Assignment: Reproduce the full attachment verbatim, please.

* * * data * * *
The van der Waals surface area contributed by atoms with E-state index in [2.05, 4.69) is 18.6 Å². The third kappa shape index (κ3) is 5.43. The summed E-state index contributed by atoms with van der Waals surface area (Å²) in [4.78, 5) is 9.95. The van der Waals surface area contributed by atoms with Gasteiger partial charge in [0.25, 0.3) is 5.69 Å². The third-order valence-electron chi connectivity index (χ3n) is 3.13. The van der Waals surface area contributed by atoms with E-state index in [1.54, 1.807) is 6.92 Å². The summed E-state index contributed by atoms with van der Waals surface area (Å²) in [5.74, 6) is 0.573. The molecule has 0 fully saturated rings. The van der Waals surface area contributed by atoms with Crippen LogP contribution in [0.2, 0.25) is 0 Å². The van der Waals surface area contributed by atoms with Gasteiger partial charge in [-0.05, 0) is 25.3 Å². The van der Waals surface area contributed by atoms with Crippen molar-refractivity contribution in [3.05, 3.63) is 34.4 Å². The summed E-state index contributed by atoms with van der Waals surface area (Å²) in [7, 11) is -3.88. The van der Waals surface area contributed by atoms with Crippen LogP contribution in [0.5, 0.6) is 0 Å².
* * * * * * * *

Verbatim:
The van der Waals surface area contributed by atoms with E-state index in [2.05, 4.69) is 18.6 Å². The third kappa shape index (κ3) is 5.43. The summed E-state index contributed by atoms with van der Waals surface area (Å²) in [4.78, 5) is 9.95. The van der Waals surface area contributed by atoms with Gasteiger partial charge in [0.25, 0.3) is 5.69 Å². The third-order valence-electron chi connectivity index (χ3n) is 3.13. The van der Waals surface area contributed by atoms with E-state index in [1.54, 1.807) is 6.92 Å². The summed E-state index contributed by atoms with van der Waals surface area (Å²) in [5.74, 6) is 0.573. The molecule has 0 fully saturated rings. The van der Waals surface area contributed by atoms with Crippen LogP contribution in [0.2, 0.25) is 0 Å². The van der Waals surface area contributed by atoms with Gasteiger partial charge in [-0.05, 0) is 25.3 Å². The van der Waals surface area contributed by atoms with Crippen molar-refractivity contribution in [3.05, 3.63) is 34.4 Å². The summed E-state index contributed by atoms with van der Waals surface area (Å²) in [7, 11) is -3.88. The van der Waals surface area contributed by atoms with Crippen LogP contribution in [0.5, 0.6) is 0 Å².